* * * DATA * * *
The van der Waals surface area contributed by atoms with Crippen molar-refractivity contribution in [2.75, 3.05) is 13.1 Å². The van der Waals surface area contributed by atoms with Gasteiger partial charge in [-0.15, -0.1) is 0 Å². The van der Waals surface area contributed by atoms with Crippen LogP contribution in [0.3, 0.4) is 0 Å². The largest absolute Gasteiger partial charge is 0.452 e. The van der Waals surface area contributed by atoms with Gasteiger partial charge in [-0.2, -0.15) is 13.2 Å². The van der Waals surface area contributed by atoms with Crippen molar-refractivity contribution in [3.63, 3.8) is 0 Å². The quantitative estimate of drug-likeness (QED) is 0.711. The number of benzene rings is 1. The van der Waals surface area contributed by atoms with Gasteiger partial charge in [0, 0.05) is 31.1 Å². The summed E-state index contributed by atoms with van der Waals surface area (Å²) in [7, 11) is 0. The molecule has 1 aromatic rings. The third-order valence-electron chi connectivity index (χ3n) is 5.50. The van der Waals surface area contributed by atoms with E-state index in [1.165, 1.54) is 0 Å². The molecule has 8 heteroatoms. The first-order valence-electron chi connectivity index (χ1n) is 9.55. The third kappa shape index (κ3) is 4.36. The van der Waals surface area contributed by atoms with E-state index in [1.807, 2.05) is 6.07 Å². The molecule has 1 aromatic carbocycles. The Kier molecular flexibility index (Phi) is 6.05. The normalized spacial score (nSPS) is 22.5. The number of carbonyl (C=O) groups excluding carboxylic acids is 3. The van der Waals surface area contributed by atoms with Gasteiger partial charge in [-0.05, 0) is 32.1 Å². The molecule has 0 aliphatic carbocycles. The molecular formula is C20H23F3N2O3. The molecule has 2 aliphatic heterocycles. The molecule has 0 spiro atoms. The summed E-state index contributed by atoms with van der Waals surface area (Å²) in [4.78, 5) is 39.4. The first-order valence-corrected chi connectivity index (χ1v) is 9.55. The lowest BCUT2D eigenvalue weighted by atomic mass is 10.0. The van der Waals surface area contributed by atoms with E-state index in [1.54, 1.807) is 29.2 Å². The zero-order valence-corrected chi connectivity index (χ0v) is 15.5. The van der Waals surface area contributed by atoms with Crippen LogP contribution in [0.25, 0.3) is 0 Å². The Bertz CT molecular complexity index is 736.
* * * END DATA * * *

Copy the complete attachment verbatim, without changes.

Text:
The van der Waals surface area contributed by atoms with Crippen molar-refractivity contribution in [2.75, 3.05) is 13.1 Å². The van der Waals surface area contributed by atoms with Gasteiger partial charge in [-0.15, -0.1) is 0 Å². The van der Waals surface area contributed by atoms with Crippen LogP contribution in [0.3, 0.4) is 0 Å². The largest absolute Gasteiger partial charge is 0.452 e. The van der Waals surface area contributed by atoms with Gasteiger partial charge in [-0.2, -0.15) is 13.2 Å². The van der Waals surface area contributed by atoms with Crippen molar-refractivity contribution in [3.63, 3.8) is 0 Å². The quantitative estimate of drug-likeness (QED) is 0.711. The number of benzene rings is 1. The van der Waals surface area contributed by atoms with Gasteiger partial charge in [0, 0.05) is 31.1 Å². The summed E-state index contributed by atoms with van der Waals surface area (Å²) in [7, 11) is 0. The molecule has 1 aromatic rings. The third-order valence-electron chi connectivity index (χ3n) is 5.50. The van der Waals surface area contributed by atoms with E-state index in [1.165, 1.54) is 0 Å². The molecule has 8 heteroatoms. The first-order valence-electron chi connectivity index (χ1n) is 9.55. The third kappa shape index (κ3) is 4.36. The van der Waals surface area contributed by atoms with E-state index in [1.807, 2.05) is 6.07 Å². The molecule has 1 aromatic carbocycles. The Kier molecular flexibility index (Phi) is 6.05. The normalized spacial score (nSPS) is 22.5. The number of carbonyl (C=O) groups excluding carboxylic acids is 3. The van der Waals surface area contributed by atoms with Gasteiger partial charge in [-0.05, 0) is 32.1 Å². The molecule has 0 aliphatic carbocycles. The molecular formula is C20H23F3N2O3. The molecule has 2 aliphatic heterocycles. The molecule has 0 spiro atoms. The summed E-state index contributed by atoms with van der Waals surface area (Å²) in [4.78, 5) is 39.4. The first-order valence-corrected chi connectivity index (χ1v) is 9.55. The lowest BCUT2D eigenvalue weighted by atomic mass is 10.0. The van der Waals surface area contributed by atoms with E-state index in [1.54, 1.807) is 29.2 Å². The zero-order valence-corrected chi connectivity index (χ0v) is 15.5. The van der Waals surface area contributed by atoms with Crippen LogP contribution in [0.25, 0.3) is 0 Å². The Bertz CT molecular complexity index is 736.